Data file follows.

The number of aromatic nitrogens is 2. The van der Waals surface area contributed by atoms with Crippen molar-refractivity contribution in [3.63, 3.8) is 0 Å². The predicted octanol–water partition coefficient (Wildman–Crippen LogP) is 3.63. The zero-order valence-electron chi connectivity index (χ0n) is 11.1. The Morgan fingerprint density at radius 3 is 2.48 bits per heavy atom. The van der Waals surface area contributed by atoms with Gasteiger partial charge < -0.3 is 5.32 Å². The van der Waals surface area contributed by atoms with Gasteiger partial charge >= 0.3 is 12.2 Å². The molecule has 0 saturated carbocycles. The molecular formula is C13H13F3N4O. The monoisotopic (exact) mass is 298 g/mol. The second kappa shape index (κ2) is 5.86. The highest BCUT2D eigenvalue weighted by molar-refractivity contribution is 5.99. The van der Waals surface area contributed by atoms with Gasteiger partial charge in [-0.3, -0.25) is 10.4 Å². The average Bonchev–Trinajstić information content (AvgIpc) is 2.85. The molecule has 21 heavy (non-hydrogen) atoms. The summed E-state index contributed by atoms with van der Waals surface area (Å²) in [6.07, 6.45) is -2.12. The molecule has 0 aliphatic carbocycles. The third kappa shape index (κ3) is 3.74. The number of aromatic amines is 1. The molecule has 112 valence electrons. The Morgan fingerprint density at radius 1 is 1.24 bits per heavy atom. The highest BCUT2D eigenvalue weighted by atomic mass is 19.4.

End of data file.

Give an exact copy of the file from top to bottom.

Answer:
The number of aromatic nitrogens is 2. The van der Waals surface area contributed by atoms with Crippen molar-refractivity contribution in [3.63, 3.8) is 0 Å². The predicted octanol–water partition coefficient (Wildman–Crippen LogP) is 3.63. The zero-order valence-electron chi connectivity index (χ0n) is 11.1. The Morgan fingerprint density at radius 3 is 2.48 bits per heavy atom. The van der Waals surface area contributed by atoms with Gasteiger partial charge < -0.3 is 5.32 Å². The van der Waals surface area contributed by atoms with Gasteiger partial charge >= 0.3 is 12.2 Å². The molecule has 0 saturated carbocycles. The molecular formula is C13H13F3N4O. The monoisotopic (exact) mass is 298 g/mol. The second kappa shape index (κ2) is 5.86. The highest BCUT2D eigenvalue weighted by molar-refractivity contribution is 5.99. The van der Waals surface area contributed by atoms with Gasteiger partial charge in [-0.3, -0.25) is 10.4 Å². The average Bonchev–Trinajstić information content (AvgIpc) is 2.85. The molecule has 21 heavy (non-hydrogen) atoms. The summed E-state index contributed by atoms with van der Waals surface area (Å²) in [6.07, 6.45) is -2.12. The molecule has 0 aliphatic carbocycles. The third kappa shape index (κ3) is 3.74. The number of aromatic amines is 1. The molecule has 112 valence electrons. The Morgan fingerprint density at radius 1 is 1.24 bits per heavy atom. The highest BCUT2D eigenvalue weighted by atomic mass is 19.4.